Society of Professional Engineering Employees in Aerospace leaders recommend union members reject Spirit AeroSystems’ offer of a long-term labor agreement when they vote next week.
“We were looking at a 10-year deal, but we couldn’t get the right protections in place for the employees,” said SPEEA Midwest director Bob Brewer.
The contract affects about 2,300 technical and professional employees at Spirit. Union members will vote July 28 on the offer.
Spirit’s goal is to keep the company healthy and its team intact, said spokesman Ken Evans.
“That takes into account the company’s future and our employees, who we absolutely want to be fair with,” Evans said of Spirit’s offer.
Spirit sought a “market-based” package, the union said, but it also wanted to cap salary pools.
“With their caps, we could move significantly below market — which is outside their (Spirit’s) philosophy — and not have any way to make it up,” Brewer said.
The union was willing to accept additional risks in exchange for removal of the caps, he said, which were set at 3æpercent a year.
“We never could get that,” Brewer said.
Another issue was a proposed bonus plan that would be the lowest for any group of salaried employees at Spirit, he said.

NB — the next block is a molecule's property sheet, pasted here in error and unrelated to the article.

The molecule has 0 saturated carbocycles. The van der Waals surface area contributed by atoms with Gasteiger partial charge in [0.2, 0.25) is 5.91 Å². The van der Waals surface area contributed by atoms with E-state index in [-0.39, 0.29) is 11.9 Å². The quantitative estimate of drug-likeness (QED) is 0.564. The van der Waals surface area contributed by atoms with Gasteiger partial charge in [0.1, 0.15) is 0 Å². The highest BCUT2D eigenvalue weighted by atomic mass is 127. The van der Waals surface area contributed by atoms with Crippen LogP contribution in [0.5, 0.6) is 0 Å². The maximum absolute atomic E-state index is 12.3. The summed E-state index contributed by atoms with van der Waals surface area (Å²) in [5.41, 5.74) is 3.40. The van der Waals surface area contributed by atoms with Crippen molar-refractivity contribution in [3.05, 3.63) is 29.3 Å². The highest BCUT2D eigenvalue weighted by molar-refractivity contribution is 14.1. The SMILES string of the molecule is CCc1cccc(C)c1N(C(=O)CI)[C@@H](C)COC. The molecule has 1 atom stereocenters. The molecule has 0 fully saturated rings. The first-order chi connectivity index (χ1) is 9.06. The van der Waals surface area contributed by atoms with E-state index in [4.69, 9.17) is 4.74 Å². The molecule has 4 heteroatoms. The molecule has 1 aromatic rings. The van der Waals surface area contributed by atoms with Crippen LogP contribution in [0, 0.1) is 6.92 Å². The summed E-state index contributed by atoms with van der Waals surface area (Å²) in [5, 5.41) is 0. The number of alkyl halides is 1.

“We don’t understand that,” he said.
The offer also incrementally increased the amount employees pay for health insurance from 10æpercent of the costs to 20æpercent by the end of the contract.
“We will be running a vigorous ‘Vote no’ campaign during the next two weeks,” Ray Goforth, SPEEA’s executive director, said in an e-mail.
Goforth described Spirit’s proposal in a Twitter post as one “riddled with poison pills.”
Spirit’s Evans declined to respond directly to the comment but said he is “shocked and disappointed at some of the reaction I’ve seen.”
The company will work to explain the facts of what the proposal contains, Evans said.
Should members reject the contract at next week’s vote, the goal isn’t to strike but to return to the negotiating table, Brewer said.
“Our intent is to sit (back) down with the company, reach an agreement and back away from the table saying we really accomplished something,” Brewer said.